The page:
a Post Office in 1893. Dr. Joe Kibbe established the first medical practice
and drug store in the area, as well as a lumber yard. Kibbe was a true
leader in the community and was dubbed, "The Father of Erath".
Albert Mestayer, a native of New Iberia, became the first Station Master.
With the original post office set up in the Train Station, he also served as
the first postmaster. The first post office was very small. Mail at the
Erath post office was brought to town by Southern Pacific Railroad.
Joseph Bussy. a Belgium native. was associated with the construction of
the railroad was appointed as Section Foreman. He and his family lived in
the Section House. near the depot. He had ten children, with his wife
Christina Keiffer. The railroad station became a meeting place for the area
residents. Everyone came to see the trains come and go, with passengers and
When Mr. Mestayer moved to New Iberia, J. Hazard Broussard became the second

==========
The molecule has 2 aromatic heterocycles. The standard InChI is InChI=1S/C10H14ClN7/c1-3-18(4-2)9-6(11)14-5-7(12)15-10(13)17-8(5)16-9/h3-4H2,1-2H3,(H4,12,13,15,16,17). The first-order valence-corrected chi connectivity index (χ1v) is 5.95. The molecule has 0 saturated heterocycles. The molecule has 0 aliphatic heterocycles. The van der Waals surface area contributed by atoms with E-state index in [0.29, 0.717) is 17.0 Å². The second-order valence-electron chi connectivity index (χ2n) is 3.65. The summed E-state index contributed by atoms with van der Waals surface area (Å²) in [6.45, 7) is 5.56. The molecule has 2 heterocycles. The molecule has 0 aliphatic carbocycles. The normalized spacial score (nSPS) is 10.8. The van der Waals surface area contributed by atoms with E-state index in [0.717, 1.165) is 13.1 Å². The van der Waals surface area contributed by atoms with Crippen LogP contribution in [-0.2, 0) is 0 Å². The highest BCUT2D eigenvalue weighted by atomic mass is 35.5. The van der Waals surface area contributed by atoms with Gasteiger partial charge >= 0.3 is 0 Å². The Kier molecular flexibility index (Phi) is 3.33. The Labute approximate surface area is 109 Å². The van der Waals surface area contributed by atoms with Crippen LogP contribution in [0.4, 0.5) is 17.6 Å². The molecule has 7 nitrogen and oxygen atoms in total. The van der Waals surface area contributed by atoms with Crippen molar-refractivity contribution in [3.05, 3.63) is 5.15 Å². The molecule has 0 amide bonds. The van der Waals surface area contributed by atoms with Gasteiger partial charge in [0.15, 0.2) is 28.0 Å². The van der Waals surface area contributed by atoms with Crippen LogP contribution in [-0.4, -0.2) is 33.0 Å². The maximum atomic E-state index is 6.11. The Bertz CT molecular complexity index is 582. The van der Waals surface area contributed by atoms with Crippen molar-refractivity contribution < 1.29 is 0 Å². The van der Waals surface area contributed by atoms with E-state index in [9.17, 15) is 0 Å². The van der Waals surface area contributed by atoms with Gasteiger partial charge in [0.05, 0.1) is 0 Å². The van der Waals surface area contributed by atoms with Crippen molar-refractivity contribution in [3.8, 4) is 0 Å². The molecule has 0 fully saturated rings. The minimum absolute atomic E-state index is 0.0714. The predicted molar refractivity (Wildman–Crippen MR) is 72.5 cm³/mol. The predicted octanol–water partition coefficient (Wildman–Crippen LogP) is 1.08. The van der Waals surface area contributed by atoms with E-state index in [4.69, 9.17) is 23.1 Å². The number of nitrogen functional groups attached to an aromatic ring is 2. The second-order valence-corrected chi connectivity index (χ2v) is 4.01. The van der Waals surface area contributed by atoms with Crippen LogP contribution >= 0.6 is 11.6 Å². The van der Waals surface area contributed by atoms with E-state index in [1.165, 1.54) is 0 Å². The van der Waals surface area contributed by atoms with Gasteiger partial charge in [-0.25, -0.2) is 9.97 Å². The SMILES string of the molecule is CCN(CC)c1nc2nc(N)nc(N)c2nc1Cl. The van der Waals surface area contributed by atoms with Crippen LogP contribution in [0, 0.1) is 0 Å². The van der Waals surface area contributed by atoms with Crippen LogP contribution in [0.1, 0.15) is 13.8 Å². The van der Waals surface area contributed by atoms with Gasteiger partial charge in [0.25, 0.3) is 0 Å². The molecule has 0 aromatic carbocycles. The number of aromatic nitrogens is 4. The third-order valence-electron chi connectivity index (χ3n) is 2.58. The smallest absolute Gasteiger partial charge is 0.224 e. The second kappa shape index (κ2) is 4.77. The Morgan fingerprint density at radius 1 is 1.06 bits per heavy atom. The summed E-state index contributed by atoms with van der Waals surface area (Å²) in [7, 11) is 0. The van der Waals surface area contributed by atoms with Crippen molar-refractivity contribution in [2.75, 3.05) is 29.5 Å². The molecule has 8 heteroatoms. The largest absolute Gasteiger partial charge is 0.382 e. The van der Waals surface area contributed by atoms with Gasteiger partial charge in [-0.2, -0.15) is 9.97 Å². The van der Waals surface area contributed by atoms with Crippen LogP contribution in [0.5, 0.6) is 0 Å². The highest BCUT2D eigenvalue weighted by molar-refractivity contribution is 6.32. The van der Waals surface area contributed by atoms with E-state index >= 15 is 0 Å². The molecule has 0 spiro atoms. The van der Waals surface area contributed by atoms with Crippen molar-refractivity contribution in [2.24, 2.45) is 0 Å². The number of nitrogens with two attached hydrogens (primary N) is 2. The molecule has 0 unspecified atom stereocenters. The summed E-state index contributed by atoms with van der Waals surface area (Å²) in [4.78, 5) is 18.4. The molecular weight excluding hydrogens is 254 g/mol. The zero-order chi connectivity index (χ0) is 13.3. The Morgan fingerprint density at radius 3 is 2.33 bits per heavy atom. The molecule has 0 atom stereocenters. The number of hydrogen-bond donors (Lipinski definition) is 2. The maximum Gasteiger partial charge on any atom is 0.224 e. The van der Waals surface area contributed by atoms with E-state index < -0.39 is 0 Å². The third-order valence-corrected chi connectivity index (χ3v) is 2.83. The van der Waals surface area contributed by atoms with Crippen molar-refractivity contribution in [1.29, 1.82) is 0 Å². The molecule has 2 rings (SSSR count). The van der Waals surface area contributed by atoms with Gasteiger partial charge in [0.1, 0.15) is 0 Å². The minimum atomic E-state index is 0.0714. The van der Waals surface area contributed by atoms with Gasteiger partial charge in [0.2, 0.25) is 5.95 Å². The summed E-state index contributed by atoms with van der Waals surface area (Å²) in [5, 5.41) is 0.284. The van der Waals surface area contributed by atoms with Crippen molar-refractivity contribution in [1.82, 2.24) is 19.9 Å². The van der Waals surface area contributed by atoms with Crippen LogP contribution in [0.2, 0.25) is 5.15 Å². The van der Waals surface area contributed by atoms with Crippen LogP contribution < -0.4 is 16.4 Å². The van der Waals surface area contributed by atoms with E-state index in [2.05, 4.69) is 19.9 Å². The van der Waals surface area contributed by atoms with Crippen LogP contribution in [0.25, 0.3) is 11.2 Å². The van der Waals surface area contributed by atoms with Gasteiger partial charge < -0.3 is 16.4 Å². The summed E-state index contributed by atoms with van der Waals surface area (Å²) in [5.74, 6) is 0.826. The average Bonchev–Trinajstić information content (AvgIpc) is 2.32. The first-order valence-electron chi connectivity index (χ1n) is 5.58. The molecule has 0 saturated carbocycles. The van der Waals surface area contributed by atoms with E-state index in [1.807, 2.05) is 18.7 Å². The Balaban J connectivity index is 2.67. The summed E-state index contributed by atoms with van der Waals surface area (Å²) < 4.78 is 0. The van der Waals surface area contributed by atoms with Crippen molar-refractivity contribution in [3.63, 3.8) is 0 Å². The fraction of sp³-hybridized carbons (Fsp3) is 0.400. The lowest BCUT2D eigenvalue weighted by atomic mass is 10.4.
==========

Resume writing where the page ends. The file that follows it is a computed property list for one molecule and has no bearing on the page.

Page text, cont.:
postmaster in 1897. Two brothers in business, Hazard and Lodias Broussard,
operated a business in the center of the community. The Post Office was then
moved to this store.
By 1899, Erath was a thriving community
with four hundred citizens, it was incorporated as a village. A mayor and
council plan of government was set up. The first Mayor was Frank Williams.
Frank Williams, the brother of Vermilion Parish Superintendent J. H.
Williams, was a pharmacist, who worked with Dr. Kibbe. On May 13, 1899,
Frank Williams became the first mayor for the Village of Erath. The first
aldermen were Dr. Joseph Kibbe, Arthur L. Derouen and Lodias Broussard.
Later, Erath's first Marshall, Henry Boudreaux was named. In 1904,
Miss Josephine Bussy, became the first female postmaster. The daughter of
Joseph and Christina Bussy, she married Clement Bourgeois, a young man new
to this territory. She died giving birth to twins and in 1907, Clement
Bourgeois became the postmaster. He later married Marie Antoinette Rodi, a
young lady from New Orleans. She also became a post master in 1914. Until
their later retirements in 1952, the two alternated as postmaster and clerk.
Together they had two sons, Clement Bourgeois Jr. and Robert.
In 1910, the Bank of Erath was built by Vernon Caldwell, a native New
Iberian, who moved to Abbeville as a child. Caldwell was the Bank President.
Around the same time, in partnership with Demas and Emile Moresi, he built
and established the Erath Sugar Co. In 1920, the Corporation bought the
Vermilion Sugar Mill in Abbeville. Railroad tracks were placed for the Sugar